Results for Challenge #33:
With a very slow start, we eventually had 16
'mites that submitted answers. #1 – Black-necked Grebe (16):
The black crested head with yellow eartufts and those red eyes really made it unmistakeable.#2 – Black-headed Heron (juv) (16):
My attempted sneakiness didn’t work here! Well done to all. The giveaway was the clean necks – Grey Heron (juv) would have had black spotting on the front of the neck. The grey appearance makes them juveniles.#3 – Cape Grassbird (14):
The black moustachial stripes with the russet crown and streaked flanks are diagnostic.#4 – White-backed Vulture (16):
Well done guys!!! The dark eye is the only tell-tale signature here, as the white back is obscured. Cape Vulture would have shown a yellow / light eye. #5 – Cape Spurfowl (9):
I was myself amazed at how difficult it actually is to tell the Cape and Natal apart, especially in this stance! The bill is NOT diagnostic, even though the Cape in general has the dark upper mandible with red, whereas the Natal has red and yellow. The only truly tell-tale feature in this pic is the streaked (seen as stripes)
feathers of the underparts of the Cape vs the barred
feathers of the underparts of the Natal. #6 - Sanderling (10):
Overall white and light (not plain) grey appearance (with faint "scallops" of the wing feathers) with black on the curve of the forewing and black, short, thick bill. Also visible in non-br plumage is a faint grey line down the side of the neck. #7 – Woodland Kingfisher (16):
One of the blue Kingfishers, but the black lower mandible
and black stripe from bill to ear coverts are diagnostic.#8 – Sentinel Rock-Thrush (14):
Well done guys! Blue-grey crown and back with rufous/russet chest seen in the male makes it a Rock-Thrush. From the pic and the strange pose of the male, it would probably have been impossible to ID the bird. But the dead giveaway is the presence of the female, with her distinctly unique appearance.#9 – Grey-backed Cisticola (3):
The grey on the streaky-looking back (in fact greyish pretty much all over) with rufous crown with fine black streaking. Fine
streaking on chest points to this being one of the southern races. (This is one of my favourite little birds of the Western Cape – they’re a typical, cheeky Cisticola that gets very agitated when you call them, and once you know their call you hear them frequently!)#10 – Southern Black Flycatcher (8):
The angle of the pic was sneaky as it distorted the shape of the tail a bit! Ultimately the black
eye is diagnostic. No matter the angle or light, you would have seen a red eye if this was a Drongo!
So there you go. With an overall average score of 7.6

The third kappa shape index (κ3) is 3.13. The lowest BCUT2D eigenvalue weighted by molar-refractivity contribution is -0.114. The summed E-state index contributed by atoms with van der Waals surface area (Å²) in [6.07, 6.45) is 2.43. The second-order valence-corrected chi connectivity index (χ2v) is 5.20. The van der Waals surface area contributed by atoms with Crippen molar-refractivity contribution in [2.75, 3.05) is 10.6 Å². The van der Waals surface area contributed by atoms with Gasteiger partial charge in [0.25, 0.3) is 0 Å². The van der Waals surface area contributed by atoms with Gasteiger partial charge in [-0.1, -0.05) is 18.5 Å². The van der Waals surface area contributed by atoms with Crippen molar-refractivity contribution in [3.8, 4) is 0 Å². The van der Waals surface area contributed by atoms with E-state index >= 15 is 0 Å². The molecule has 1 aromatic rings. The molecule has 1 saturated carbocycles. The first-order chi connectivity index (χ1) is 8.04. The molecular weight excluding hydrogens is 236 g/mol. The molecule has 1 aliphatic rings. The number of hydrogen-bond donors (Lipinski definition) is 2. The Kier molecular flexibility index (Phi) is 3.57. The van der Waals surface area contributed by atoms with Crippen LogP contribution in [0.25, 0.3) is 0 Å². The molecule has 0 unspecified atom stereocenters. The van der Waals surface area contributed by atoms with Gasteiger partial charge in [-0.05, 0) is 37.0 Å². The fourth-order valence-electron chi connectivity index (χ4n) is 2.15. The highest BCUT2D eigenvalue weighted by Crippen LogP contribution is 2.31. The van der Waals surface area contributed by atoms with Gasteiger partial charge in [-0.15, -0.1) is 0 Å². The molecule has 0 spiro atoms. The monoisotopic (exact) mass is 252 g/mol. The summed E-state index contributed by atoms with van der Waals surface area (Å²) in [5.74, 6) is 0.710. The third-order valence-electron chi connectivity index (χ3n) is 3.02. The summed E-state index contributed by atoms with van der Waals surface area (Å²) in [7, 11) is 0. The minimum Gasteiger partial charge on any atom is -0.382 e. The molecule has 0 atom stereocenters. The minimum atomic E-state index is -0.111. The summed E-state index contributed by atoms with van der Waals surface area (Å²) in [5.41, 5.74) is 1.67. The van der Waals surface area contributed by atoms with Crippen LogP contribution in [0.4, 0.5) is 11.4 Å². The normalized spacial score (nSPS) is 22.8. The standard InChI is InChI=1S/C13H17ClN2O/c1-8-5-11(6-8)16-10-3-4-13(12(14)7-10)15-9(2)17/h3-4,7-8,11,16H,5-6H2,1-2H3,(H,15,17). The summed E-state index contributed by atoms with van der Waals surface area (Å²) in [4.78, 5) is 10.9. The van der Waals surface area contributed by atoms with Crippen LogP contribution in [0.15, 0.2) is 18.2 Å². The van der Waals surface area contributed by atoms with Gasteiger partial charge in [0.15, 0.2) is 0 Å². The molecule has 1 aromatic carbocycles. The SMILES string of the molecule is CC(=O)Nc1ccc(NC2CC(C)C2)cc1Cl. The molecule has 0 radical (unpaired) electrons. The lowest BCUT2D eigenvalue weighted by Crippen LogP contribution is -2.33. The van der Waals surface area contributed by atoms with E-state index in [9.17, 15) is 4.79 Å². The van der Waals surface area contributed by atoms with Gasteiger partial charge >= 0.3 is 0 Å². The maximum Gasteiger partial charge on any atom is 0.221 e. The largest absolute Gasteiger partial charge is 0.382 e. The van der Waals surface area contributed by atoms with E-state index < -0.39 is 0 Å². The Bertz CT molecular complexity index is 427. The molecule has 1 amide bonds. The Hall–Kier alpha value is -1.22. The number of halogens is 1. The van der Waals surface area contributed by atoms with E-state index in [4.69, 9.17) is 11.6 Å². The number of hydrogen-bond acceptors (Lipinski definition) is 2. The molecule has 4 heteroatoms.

, you can all give yourselves a pat on the back! I honestly expected the average to be much lower. And well done to this week’s champion with full marks, Shadowdog
!Analysis of wrong ID’s:
# 3: Cape Sugarbird
: Not a bad call as it also has the moustachial stripes, but even in this pic the bill would have been longer and more pointed. It doesn’t have such a rufous/russet crown, instead grey-brown. Would have shown its yellow vent.
#5: Natal Spurfowl
: Fundamentally the only real feature you would have seen would have been barred
feathers on the belly.
#6: Marsh Sandpiper
: Would have been much more slender build, longer legs, longer and finer bill.
#6: Red Phalarope
: Not a bad call! But would have had a black / dark eye-patch and plain grey back (not scallopy).
#6: Little Stint
: Not a bad call, but the heads would have been darker and more streaked, and they don’t have the black shoulder patch.
#8: Long-billed Crombec
: Habitat completely wrong, there really would have been NO tail, and much fainter colouring.
#8: Short-toed Rock-Thrush
: Can’t make the ID from male, and female in the pic can only be Sentinel.
#9: Cloud Cisticola
: Tail VERY short, has a plain, tawny brown crown, heavier streaking on chest.
#9: Lazy Cisticola
: Longer tail, much more uniformly coloured with no streaking, plain dull russet crown is distinct.
: Plainer, darker colouring all over, plain rufous crown.
#9: Karoo (Spotted) Prinia
: Longer tail, bold black streaking
on chest and belly, distinct white eyebrow, light eye
#9: Namaqua Warbler
: Not a bad call! But longer, plain tail, and overall plain colouring on back.
#9: Marsh Warbler
: Much too light, yellow-tawny and plain, lower manible of bill is light.
#10: Fork-tailed Drongo
: No red eye is the immediate giveaway, the tail would have had a much deeper fork and the outer tail feather actually flare out.
#10: Square-tailed Drongo
: Appearance is spot on, but you WOULD have seen a red eye!